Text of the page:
Use this URL to cite or link to this record in EThOS: http://ethos.bl.uk/OrderDetails.do?uin=uk.bl.ethos.675663
Title: Heuristics and priming : investigating NHS professionals' judgments and decision making in child observations
Author: Kelly, Máire
Awarding Body: Queen's University Belfast
Current Institution: Queen's University Belfast
Date of Award: 2014
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Abstract:
The complex: and important task of clinical assessment includes the completion of observations to inform consequent judgments and management decisions. The current study investigated the impact of priming and professional variables on psychologists' judgments and decision making about a child they observed. A novel experimental method was employed where participants were assigned to a primed or unprimed condition (through simulated referral letters), and then viewed a video of a simulated "assessment" session where the child's behaviour was constructed to be deliberately ambiguous. Participants provided hypotheses and ratings of the child's behaviour, predicted their planned actions as professionals, and judged their confidence in their assessment. Results suggested that priming did not have a significant influence on participant ratings of the child's behavior. Although, priming significantly increased participant confidence in their assessment, it did not significantly affect proposed actions. Participant variables (e.g., age, gender, years of experience) did not affect behavior ratings, but professional training did significantly influence hypotheses generation, whereby qualified psychologists' hypotheses had more non-pathologising content and increased focus on difficulties within the parent-child relationship, than did their pre-qualified counterparts. These results are discussed within their theoretical and empirical context, as are the study's limitations and potential to inform clinical assessment and professional training for psychologists.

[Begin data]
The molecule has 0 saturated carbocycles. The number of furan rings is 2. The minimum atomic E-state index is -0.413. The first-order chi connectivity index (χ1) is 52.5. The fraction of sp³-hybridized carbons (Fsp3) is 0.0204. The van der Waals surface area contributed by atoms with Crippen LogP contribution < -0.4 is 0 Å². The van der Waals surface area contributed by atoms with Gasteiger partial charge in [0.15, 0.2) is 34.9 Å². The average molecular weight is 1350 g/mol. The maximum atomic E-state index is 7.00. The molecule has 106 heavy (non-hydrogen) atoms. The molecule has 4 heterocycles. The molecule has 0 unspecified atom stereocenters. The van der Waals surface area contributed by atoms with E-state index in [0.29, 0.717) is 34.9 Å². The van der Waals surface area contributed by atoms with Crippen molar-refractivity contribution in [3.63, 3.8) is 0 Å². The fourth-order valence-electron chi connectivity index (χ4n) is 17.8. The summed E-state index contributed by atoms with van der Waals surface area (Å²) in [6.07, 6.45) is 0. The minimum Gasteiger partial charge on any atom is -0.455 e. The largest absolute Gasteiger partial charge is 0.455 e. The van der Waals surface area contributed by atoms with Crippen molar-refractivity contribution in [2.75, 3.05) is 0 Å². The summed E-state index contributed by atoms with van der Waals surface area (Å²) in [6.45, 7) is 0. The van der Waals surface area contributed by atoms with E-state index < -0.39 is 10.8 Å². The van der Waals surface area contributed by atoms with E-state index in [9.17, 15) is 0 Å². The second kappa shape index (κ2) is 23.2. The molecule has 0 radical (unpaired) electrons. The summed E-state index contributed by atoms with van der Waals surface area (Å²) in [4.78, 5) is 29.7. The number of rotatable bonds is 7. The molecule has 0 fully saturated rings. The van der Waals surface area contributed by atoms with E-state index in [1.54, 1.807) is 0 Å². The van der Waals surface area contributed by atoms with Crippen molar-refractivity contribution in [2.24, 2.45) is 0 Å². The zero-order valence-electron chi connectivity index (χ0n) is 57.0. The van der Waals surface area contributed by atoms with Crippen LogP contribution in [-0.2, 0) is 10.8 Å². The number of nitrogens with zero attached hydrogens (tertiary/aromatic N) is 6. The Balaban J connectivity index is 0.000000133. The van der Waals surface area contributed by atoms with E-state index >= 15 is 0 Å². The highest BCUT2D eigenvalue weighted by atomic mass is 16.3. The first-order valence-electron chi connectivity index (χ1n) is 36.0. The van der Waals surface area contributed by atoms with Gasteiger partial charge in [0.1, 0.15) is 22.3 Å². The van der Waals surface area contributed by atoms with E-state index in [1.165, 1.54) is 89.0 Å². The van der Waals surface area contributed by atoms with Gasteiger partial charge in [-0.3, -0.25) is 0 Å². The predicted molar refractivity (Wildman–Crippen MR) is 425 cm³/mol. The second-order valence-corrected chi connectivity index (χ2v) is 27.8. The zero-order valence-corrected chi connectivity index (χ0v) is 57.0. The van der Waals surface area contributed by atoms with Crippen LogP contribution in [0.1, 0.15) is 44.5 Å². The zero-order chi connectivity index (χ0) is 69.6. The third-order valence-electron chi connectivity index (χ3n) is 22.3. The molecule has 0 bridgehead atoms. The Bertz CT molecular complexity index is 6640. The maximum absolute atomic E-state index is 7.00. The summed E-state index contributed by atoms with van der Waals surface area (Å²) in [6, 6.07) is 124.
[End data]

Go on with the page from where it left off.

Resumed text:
Supervisor: Not available Sponsor: Not available
Qualification Name: Thesis (Ph.D.) Qualification Level: Doctoral
EThOS ID: uk.bl.ethos.675663  DOI: Not available
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